The world our “self” has created is full of wonders. However, the limits of our practical imagination are also becoming brutally apparent. The world of meaning can become a war zone itself, as conflicting cultural values fight it out over which meanings guide consciousness. Conscious influence over our experience of space and time requires that we take responsibility for creating the sociocultural homeostasis that enables our collective survival and development. Looking at the results we generate, we are but infants in our playing with the frames that determine the way we live (the influence of political action committees, talk radio and television, paid scientific research results, and the marketing of brand illusions are just a few of our failures).

The problems we are now experiencing globally are a wake-up call to an unconscious society and culture. A path to greater competence lies in learning techniques to constructively change the way in which “self” maintains its balance, and to make them central to our educational programs, leadership training, political processes and social dialogues.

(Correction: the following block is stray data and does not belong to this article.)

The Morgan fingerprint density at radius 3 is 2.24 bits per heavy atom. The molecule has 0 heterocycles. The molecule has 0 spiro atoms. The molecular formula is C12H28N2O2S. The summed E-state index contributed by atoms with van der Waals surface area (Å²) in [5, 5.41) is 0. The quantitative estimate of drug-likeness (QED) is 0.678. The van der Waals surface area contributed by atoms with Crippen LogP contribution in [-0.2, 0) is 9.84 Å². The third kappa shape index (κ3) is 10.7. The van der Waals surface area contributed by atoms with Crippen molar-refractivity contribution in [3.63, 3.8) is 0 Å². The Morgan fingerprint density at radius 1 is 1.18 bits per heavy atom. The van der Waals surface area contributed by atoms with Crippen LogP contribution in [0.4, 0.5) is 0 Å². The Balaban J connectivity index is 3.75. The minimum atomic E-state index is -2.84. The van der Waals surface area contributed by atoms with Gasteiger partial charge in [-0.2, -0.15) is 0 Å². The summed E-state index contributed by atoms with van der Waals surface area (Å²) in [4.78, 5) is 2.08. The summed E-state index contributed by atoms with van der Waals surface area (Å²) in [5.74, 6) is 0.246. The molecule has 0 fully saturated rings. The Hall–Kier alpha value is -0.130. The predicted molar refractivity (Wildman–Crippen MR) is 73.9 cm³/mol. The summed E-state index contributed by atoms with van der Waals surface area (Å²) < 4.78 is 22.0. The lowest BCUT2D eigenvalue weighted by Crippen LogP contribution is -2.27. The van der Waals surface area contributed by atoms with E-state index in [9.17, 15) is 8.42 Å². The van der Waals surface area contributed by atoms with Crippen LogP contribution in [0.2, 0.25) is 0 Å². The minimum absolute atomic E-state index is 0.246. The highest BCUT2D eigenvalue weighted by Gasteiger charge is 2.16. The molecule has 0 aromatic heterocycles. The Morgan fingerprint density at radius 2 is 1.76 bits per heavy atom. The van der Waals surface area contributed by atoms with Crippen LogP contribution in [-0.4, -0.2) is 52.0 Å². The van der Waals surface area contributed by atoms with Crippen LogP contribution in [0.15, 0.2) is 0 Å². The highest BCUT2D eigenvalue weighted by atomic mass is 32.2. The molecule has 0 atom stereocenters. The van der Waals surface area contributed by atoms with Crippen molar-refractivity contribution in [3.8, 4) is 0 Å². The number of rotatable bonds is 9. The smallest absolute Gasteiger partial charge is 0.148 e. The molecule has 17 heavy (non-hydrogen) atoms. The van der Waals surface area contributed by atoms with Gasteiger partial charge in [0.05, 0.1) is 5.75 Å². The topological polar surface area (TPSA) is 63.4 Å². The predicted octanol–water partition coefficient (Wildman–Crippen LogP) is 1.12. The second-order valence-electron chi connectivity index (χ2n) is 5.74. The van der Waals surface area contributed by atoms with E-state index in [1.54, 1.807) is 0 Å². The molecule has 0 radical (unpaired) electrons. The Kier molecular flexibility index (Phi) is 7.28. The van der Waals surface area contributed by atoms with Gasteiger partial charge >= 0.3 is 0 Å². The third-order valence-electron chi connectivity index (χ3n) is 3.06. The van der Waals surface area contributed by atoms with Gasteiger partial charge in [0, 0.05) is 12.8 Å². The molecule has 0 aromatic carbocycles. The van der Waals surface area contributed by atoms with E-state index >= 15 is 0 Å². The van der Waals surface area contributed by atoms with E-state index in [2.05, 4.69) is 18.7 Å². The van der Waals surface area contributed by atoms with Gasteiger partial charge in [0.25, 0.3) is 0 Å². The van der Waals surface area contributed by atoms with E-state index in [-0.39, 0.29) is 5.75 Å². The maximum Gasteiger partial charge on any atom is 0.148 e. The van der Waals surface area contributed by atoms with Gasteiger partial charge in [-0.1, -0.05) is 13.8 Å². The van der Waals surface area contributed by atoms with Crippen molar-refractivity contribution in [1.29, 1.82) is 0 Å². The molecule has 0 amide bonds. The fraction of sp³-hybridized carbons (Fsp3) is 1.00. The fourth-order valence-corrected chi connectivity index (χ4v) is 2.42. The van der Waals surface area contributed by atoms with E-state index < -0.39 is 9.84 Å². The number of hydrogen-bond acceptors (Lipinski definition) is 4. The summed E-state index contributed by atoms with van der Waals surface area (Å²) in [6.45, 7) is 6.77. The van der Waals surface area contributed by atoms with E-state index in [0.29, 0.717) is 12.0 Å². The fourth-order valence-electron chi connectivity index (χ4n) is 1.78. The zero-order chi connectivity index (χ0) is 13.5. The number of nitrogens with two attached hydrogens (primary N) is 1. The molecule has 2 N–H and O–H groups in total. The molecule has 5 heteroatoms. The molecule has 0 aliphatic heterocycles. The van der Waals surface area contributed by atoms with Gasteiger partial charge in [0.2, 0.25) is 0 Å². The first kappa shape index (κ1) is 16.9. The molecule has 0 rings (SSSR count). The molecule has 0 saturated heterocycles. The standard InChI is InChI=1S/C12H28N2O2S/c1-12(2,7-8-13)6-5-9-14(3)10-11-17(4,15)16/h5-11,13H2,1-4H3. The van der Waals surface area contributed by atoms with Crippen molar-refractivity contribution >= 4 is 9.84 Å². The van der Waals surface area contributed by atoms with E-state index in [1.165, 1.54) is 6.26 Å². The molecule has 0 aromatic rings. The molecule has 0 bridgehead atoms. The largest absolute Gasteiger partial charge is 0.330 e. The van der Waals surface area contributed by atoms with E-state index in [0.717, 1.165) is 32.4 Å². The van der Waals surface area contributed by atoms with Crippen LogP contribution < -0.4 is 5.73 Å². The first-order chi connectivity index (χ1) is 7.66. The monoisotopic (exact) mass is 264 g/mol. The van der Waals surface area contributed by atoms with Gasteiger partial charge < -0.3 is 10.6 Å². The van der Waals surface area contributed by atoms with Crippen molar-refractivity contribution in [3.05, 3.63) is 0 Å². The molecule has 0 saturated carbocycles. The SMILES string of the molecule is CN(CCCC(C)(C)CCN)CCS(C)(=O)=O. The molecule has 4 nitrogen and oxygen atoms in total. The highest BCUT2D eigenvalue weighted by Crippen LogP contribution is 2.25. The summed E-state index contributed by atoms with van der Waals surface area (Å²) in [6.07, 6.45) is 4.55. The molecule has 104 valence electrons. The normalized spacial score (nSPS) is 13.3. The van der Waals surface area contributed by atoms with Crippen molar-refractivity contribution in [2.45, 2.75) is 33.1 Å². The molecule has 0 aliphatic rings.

Umair Haque and Saving Capitalism

In an article in Vanity Fair by Michael Lewis on the Irish experience of the financial crisis, one biting comment particularly caught my attention: “Even in an era when capitalists went out of their way to destroy capitalism, the Irish bankers set some kind of record for destruction.” What struck me about Ireland in Lewis’ analysis is that it expressed in starker terms what has been happening throughout the West. The capitalist system is apparently going the way of its communist nemesis, collapsing under the consequences of its own incompetence and bad will.

This is a time of disillusionment—a good thing if you believe in the healing effects of reality. Those of us who grew up with Milton Friedman were taught to believe that greed did good through the mechanism of the market, which would perform the alchemical wonder of transforming baser human strivings into collective benefit through the vitality of self-regulating economic life. The destructive behaviors of business leaders were punished by the markets, but the system itself was never seen to be at risk. Capitalism was too big to be destroyed—and for a while that belief seemed to hold true. But what has been unthinkable since the 50’s is taking on a disturbing reality. The bankers continue unheeded, and the consequences of the socialization of costs of a bankrupt business ideology continue to unfold in the sovereign debt crisis.

One of the most eloquent and passionate critics of the assumptions upon which business is based that I have found these days is Umair Haque.